There are a few other benefits associated with methylcobalamin as well. Some studies have shown a significantly increased rate of survival in mice with cancer. It has also been shown to aid in the treatment of those with sleep disorders, as it helps with melatonin synthesis. Methylcobalamin can be taken as an oral supplement, sublingually, or through an injection.

Hydroxocobalamin

Hydroxocobalamin is another natural form of Vitamin B12. It’s one of the most common forms of B12 found in food sources. Like methylcobalamin, it can be taken orally or as a hydroxocobalamin B12 injection. Unlike methylcobalamin, hydroxocobalamin needs to first be converted by the body. When it’s converted, it forms two bioactive coenzymes, methylcobalamin and adenosylcobalamin. Even though it first needs to be converted, it provides many of its own benefits.

One of the biggest benefits of hydroxocobalamin is that is used up much more slowly than other forms of B12. This is because it bonds to the transport molecules and travels in the body longer. As a result, you get a longer-lasting supply of the vitamin. For those who take hydroxocobalamin B12 injections, this means that you need fewer injections overall as compared to other forms of B12 injections.

Hydroxocobalamin can help to block nitric oxide radicals, thus helping to block nitrosative stress. Nitrosative stress is considered to cause a wide variety of different diseases, including atherosclerosis, high blood pressure, neurological diseases, and inflammatory diseases.  By blocking nitric oxide radicals, hydroxocobalamin can help to prevent the development of those complications.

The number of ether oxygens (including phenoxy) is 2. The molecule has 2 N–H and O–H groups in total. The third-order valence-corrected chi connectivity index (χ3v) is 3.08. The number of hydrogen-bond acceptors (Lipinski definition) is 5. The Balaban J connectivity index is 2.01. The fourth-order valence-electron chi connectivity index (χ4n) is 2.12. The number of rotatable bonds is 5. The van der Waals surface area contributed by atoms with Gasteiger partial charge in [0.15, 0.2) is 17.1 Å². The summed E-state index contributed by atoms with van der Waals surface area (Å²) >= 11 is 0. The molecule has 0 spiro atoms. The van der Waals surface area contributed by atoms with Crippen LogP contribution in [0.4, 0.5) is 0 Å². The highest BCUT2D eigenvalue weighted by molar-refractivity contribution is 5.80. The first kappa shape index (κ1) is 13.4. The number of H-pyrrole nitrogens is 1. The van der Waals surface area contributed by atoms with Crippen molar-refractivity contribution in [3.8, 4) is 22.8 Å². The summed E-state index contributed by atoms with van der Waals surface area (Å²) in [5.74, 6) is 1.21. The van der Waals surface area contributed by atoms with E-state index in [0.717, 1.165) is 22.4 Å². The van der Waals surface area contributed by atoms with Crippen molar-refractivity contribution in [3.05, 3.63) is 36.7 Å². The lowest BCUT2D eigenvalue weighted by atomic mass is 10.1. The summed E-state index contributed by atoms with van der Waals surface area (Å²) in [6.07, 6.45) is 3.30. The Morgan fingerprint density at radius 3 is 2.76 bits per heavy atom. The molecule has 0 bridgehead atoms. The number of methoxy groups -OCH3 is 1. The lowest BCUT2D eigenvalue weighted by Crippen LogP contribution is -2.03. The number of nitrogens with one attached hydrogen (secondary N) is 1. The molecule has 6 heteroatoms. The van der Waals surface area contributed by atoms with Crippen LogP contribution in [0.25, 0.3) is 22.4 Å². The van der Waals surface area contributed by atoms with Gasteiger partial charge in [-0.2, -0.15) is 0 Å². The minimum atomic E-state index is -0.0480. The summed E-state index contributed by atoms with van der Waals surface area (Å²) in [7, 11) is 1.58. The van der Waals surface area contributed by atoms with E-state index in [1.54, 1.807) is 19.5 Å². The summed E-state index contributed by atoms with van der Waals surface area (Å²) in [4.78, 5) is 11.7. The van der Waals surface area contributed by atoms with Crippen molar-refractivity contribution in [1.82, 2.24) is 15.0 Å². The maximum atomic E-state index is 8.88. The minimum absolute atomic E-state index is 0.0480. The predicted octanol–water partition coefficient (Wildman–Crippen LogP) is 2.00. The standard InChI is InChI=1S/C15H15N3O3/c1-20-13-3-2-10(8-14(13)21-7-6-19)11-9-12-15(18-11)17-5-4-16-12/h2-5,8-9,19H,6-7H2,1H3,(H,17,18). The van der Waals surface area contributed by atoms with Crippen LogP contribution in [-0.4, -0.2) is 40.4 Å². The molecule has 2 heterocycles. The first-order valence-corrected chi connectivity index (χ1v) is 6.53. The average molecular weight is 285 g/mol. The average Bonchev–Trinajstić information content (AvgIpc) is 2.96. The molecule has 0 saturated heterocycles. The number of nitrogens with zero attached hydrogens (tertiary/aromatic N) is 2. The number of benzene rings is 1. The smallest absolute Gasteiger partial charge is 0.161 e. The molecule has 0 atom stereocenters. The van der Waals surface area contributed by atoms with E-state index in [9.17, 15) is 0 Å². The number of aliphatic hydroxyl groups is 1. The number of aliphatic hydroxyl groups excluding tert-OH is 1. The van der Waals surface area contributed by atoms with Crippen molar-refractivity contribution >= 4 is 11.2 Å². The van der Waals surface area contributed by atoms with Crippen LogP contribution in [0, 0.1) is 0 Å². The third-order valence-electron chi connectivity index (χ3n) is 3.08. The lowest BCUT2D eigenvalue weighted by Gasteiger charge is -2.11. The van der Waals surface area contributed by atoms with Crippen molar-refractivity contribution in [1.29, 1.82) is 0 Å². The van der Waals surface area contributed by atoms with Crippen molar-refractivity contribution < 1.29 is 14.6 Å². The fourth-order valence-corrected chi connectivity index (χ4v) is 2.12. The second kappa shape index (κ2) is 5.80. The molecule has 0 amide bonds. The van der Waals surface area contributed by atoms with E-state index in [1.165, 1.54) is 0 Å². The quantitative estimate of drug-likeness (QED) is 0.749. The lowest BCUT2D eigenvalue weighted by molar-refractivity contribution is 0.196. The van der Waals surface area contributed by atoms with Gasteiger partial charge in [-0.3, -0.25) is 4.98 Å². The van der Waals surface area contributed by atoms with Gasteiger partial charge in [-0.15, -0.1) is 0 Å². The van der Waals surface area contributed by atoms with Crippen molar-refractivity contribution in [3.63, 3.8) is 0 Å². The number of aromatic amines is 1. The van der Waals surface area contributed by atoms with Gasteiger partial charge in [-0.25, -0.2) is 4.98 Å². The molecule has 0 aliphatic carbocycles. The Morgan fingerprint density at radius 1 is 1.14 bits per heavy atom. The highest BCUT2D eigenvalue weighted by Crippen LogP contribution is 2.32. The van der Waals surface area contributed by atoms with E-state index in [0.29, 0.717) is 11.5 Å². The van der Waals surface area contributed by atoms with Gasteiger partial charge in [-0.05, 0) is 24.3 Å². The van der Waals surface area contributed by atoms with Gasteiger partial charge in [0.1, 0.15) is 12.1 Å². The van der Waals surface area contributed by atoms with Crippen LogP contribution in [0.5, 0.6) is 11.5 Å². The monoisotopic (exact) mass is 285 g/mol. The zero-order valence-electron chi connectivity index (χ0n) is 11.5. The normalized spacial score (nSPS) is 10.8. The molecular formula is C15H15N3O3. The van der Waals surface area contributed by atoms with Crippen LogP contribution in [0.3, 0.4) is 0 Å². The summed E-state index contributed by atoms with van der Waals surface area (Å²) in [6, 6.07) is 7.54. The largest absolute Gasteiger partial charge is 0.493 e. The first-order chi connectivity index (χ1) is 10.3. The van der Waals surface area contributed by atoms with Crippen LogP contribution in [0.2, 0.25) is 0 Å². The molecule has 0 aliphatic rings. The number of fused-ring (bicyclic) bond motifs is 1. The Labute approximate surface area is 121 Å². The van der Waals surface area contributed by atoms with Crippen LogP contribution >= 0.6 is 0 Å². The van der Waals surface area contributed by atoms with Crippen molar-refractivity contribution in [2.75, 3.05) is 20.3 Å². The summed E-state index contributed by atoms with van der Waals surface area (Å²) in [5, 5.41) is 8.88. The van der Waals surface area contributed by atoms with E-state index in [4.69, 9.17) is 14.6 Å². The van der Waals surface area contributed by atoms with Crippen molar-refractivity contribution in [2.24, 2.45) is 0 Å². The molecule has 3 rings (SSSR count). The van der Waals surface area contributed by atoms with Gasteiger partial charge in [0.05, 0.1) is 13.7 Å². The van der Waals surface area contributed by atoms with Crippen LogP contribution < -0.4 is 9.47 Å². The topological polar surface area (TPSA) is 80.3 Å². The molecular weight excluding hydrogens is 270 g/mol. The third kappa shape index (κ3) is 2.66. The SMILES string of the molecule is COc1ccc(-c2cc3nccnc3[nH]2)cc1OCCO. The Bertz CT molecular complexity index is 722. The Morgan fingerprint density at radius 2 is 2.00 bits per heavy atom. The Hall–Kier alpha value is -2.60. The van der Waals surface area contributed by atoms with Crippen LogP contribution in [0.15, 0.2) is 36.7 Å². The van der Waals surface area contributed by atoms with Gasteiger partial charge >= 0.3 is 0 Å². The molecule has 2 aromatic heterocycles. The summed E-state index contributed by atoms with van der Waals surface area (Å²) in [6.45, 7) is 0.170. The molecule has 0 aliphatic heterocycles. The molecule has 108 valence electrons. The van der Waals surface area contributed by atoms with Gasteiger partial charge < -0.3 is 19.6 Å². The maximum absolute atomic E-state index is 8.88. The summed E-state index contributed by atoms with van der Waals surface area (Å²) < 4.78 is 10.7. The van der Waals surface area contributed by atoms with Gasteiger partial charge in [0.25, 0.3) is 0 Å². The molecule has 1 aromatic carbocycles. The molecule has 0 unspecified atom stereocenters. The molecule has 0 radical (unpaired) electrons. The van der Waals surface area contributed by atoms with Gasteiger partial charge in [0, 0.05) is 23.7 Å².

Another major benefit of hydroxocobalamin is that it can help to reduce cyanide in the body. It can be used as a treatment to prevent against cyanide poisoning. It detoxifies the body by binding to cyanide molecules and transforming them into cyanocobalamin.

Which Vitamin B12 is Best?

There is actually no real answer to this question. This is because the best type of B12 depends upon you. It’s often thought that the best form of B12, including treatment for those with MTHFR, is methylcobalamin.  After all, it’s already in its usable form. It seems to make the most sense. While it may work for some, it may not be the best answer for everyone.

While some individuals with a B12 deficiency may benefit best from methylcobalamin, others may benefit from hydroxocobalamin. Methylcobalamin may be the first choice, but you may require hydroxocobalamin B12 injections or oral supplements if you don’t notice any differences after trying methylcobalamin, your bloodwork still shows that you’re deficient, or your homocysteine levels don’t decrease. Every person is unique, and the type of B12 to treat a deficiency is unique to you.

The best treatment for a Vitamin B12 deficiency will depend very much on you. Methyl-Life offers several different types of B12 supplements, including B12 Complete, B-Methylated II, and a methylated multivitamin. If you are interested in learning more about the supplements that we provide or want to make a purchase, contact us today!